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  • Texas | Columns | Bob Bowman's East Texas

    Pistol-packing Preacher

    by Bob Bowman
    Bob Bowman

    In 1903 the Texas Conference of the Methodist Church sent 28-year-old Jesse Lee to Trinity County as pastor of the Groveton Methodist church.

    Licensed to preach in 1897, and coming from peaceful communities like Malakoff and Beaver Valley, Lee was appalled at the lack of law enforcement and the rampant sales of liquor in Trinity County despite prohibition elections.

    Men openly defied the law and operated their saloons in renegade towns like Tight Eye, Battle Axe and Last Chance.

    On his first morning in Groveton Lee presided at the funeral of a young church member who had been murdered. He soon named criminals from his pulpit and where they gathered.

    Threats against Lee became so commonplace that he started carrying a pistol when Sheriff John Stanley made him deputy, allowing him to enforce the law.

    After a particularly heated Sunday night church service, Reverend Lee was called to Crockett by his superior, Reverend J.B. Sears, who had concluded Lee should be moved from Trinity County.

    While in Crockett, Lee learned that his church and parsonage in Groveton had burned and, in the words of the messenger, "all you have are three shoes, four books and a typewriter." Sears changed his mind about relocating Lee and told him, "Go back and clean them (the criminals) out."

    Lee's courage instilled enthusiasm among Trinity County's honest citizens, who employed a detective to gather evidence against the illegal saloons. But as the lawbreakers were being tried, a key witness and County Attorney Howard Robb were murdered.

    Lee called together Groveton's businessmen and asked each of them to help him smash every illicit saloon in Groveton and board up the buildings.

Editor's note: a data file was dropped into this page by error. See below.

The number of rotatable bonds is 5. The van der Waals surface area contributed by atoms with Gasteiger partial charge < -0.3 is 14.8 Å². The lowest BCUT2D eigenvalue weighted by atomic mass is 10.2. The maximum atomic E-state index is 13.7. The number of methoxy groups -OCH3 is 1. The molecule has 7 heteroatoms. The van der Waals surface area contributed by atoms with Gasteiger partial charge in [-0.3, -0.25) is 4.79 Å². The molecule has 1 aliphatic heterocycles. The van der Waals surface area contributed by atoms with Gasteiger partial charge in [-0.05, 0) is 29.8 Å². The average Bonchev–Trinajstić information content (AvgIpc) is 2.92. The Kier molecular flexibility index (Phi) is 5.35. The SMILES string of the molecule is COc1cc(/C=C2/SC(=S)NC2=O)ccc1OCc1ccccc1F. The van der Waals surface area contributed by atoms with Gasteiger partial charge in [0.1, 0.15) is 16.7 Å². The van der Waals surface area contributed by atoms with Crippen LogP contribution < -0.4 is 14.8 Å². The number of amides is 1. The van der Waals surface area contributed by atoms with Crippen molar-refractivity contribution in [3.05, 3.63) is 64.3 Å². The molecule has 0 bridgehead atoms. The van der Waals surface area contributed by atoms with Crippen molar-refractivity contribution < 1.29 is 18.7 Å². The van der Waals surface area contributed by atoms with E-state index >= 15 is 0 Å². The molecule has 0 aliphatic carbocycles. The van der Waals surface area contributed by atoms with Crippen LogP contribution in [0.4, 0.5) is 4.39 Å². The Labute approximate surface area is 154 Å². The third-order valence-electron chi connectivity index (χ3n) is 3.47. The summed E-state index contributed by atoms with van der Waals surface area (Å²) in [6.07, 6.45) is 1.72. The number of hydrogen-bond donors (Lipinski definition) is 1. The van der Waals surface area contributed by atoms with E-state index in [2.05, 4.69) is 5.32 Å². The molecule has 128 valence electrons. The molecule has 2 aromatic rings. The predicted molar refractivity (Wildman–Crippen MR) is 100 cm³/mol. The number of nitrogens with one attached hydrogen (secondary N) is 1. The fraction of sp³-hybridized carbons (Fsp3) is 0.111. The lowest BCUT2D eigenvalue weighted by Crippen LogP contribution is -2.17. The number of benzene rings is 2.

Each of the ten men in the room signed a pact and used sledge hammers to break open whiskey barrels and bottles. The doors of the saloons were nailed shut. By the time the last saloon was destroyed, the ten men organized by Lee had been joined by nearly 200 more.

    Groveton, according to historian Flora Bowles, then organized the Groveton Law and Order League. "A reign of lawlessness was outlawed by a band of law-abiding citizens in an unlawful manner...and from that day to the present, Groveton has never been the lawless community that it was before," she wrote.

    During the latter years of his life, Jesse Lee lost much the robustness that served him well in Trinity County. He sustained a stroke, which left him bedridden fourteen years, and passed away at New London on September 12, 1964, at the age of eighty-nine.

    One of the reminders of Lee's courageous ministry in Trinity County--the typewriter salvaged from the fire that destroyed his church and parsonage at Groveton--is owned today by his grandson, Rev. Clifford Lee.

    © Bob Bowman May 14, 2007 Column, reissued April 15, 2012
    More Bob Bowman's East Texas >
    A weekly column syndicated in 109 East Texas newspapers
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    (Bob Bowman of Lufkin is the author of almost 50 books about East Texas. He can be reached at bob-bowman.com)
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    The Forgotten Towns of East Texas, Vol. I
    By Bob and Doris Bowman
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